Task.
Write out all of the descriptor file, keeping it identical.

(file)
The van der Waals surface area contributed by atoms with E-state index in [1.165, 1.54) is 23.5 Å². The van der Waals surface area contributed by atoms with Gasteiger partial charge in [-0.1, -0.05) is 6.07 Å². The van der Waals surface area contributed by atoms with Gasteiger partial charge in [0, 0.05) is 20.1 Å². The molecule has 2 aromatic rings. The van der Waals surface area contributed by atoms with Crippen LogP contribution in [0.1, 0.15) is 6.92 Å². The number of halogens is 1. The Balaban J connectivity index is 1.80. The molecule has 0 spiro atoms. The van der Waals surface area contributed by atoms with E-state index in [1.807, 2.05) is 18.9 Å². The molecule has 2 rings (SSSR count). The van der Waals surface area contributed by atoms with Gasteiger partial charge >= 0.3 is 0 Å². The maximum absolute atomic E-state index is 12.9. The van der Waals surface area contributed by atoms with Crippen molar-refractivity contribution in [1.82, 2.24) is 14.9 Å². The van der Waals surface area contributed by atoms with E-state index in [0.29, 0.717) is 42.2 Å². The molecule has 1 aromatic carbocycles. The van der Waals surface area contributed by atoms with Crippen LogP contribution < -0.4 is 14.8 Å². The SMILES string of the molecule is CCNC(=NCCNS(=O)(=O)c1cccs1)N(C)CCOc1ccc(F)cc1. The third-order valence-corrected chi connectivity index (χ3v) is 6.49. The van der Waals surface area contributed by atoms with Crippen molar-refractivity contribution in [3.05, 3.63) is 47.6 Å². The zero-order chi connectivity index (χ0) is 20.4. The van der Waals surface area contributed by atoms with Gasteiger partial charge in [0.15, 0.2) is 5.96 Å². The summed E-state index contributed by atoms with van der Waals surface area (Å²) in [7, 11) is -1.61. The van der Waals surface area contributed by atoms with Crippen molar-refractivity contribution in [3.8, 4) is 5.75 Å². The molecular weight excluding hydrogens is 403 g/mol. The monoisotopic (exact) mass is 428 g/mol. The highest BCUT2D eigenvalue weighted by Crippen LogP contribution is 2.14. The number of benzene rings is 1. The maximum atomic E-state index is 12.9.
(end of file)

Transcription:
The van der Waals surface area contributed by atoms with E-state index in [1.165, 1.54) is 23.5 Å². The van der Waals surface area contributed by atoms with Gasteiger partial charge in [-0.1, -0.05) is 6.07 Å². The van der Waals surface area contributed by atoms with Gasteiger partial charge in [0, 0.05) is 20.1 Å². The molecule has 2 aromatic rings. The van der Waals surface area contributed by atoms with Crippen LogP contribution in [0.1, 0.15) is 6.92 Å². The number of halogens is 1. The Balaban J connectivity index is 1.80. The molecule has 0 spiro atoms. The van der Waals surface area contributed by atoms with E-state index in [1.807, 2.05) is 18.9 Å². The molecule has 2 rings (SSSR count). The van der Waals surface area contributed by atoms with Gasteiger partial charge >= 0.3 is 0 Å². The maximum absolute atomic E-state index is 12.9. The van der Waals surface area contributed by atoms with Crippen molar-refractivity contribution in [1.82, 2.24) is 14.9 Å². The van der Waals surface area contributed by atoms with E-state index in [0.29, 0.717) is 42.2 Å². The molecule has 1 aromatic carbocycles. The van der Waals surface area contributed by atoms with Crippen LogP contribution < -0.4 is 14.8 Å². The SMILES string of the molecule is CCNC(=NCCNS(=O)(=O)c1cccs1)N(C)CCOc1ccc(F)cc1. The third-order valence-corrected chi connectivity index (χ3v) is 6.49. The van der Waals surface area contributed by atoms with Crippen molar-refractivity contribution in [3.05, 3.63) is 47.6 Å². The zero-order chi connectivity index (χ0) is 20.4. The van der Waals surface area contributed by atoms with Gasteiger partial charge in [0.15, 0.2) is 5.96 Å². The summed E-state index contributed by atoms with van der Waals surface area (Å²) in [7, 11) is -1.61. The van der Waals surface area contributed by atoms with Crippen molar-refractivity contribution in [3.8, 4) is 5.75 Å². The molecular weight excluding hydrogens is 403 g/mol. The monoisotopic (exact) mass is 428 g/mol. The highest BCUT2D eigenvalue weighted by Crippen LogP contribution is 2.14. The number of benzene rings is 1. The maximum atomic E-state index is 12.9.